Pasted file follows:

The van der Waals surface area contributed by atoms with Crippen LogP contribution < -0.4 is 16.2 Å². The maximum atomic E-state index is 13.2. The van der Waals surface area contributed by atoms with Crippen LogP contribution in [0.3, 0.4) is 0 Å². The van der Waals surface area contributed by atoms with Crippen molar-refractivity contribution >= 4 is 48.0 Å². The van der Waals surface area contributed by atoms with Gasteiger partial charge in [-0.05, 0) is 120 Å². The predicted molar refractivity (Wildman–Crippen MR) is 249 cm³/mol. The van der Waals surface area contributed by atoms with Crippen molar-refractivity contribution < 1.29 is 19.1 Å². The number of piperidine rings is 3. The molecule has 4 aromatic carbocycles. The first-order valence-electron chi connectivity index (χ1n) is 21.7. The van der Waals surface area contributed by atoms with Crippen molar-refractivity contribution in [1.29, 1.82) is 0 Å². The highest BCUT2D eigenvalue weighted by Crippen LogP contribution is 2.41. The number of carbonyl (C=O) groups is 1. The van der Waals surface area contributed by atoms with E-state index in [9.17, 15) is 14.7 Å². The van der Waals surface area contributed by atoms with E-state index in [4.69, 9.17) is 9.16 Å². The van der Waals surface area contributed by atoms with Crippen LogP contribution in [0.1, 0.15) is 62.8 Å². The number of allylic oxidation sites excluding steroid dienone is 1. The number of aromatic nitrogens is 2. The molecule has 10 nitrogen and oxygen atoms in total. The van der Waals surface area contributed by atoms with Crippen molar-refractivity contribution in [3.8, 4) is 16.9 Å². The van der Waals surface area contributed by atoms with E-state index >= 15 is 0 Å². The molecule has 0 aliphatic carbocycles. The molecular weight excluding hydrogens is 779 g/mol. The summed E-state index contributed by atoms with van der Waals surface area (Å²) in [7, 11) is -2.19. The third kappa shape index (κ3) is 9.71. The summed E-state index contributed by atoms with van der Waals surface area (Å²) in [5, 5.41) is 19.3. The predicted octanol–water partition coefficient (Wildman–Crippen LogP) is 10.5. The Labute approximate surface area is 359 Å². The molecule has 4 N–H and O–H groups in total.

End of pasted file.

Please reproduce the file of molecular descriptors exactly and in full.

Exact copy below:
The van der Waals surface area contributed by atoms with Crippen LogP contribution < -0.4 is 16.2 Å². The maximum atomic E-state index is 13.2. The van der Waals surface area contributed by atoms with Crippen LogP contribution in [0.3, 0.4) is 0 Å². The van der Waals surface area contributed by atoms with Crippen molar-refractivity contribution >= 4 is 48.0 Å². The van der Waals surface area contributed by atoms with Gasteiger partial charge in [-0.05, 0) is 120 Å². The predicted molar refractivity (Wildman–Crippen MR) is 249 cm³/mol. The van der Waals surface area contributed by atoms with Crippen molar-refractivity contribution < 1.29 is 19.1 Å². The number of piperidine rings is 3. The molecule has 4 aromatic carbocycles. The first-order valence-electron chi connectivity index (χ1n) is 21.7. The van der Waals surface area contributed by atoms with Crippen molar-refractivity contribution in [1.29, 1.82) is 0 Å². The highest BCUT2D eigenvalue weighted by Crippen LogP contribution is 2.41. The number of carbonyl (C=O) groups is 1. The van der Waals surface area contributed by atoms with E-state index in [9.17, 15) is 14.7 Å². The van der Waals surface area contributed by atoms with E-state index in [4.69, 9.17) is 9.16 Å². The van der Waals surface area contributed by atoms with Crippen LogP contribution in [0.1, 0.15) is 62.8 Å². The number of allylic oxidation sites excluding steroid dienone is 1. The number of aromatic nitrogens is 2. The molecule has 10 nitrogen and oxygen atoms in total. The van der Waals surface area contributed by atoms with Crippen molar-refractivity contribution in [3.8, 4) is 16.9 Å². The van der Waals surface area contributed by atoms with E-state index >= 15 is 0 Å². The molecule has 0 aliphatic carbocycles. The molecular weight excluding hydrogens is 779 g/mol. The summed E-state index contributed by atoms with van der Waals surface area (Å²) in [7, 11) is -2.19. The third kappa shape index (κ3) is 9.71. The summed E-state index contributed by atoms with van der Waals surface area (Å²) in [5, 5.41) is 19.3. The predicted octanol–water partition coefficient (Wildman–Crippen LogP) is 10.5. The Labute approximate surface area is 359 Å². The molecule has 4 N–H and O–H groups in total.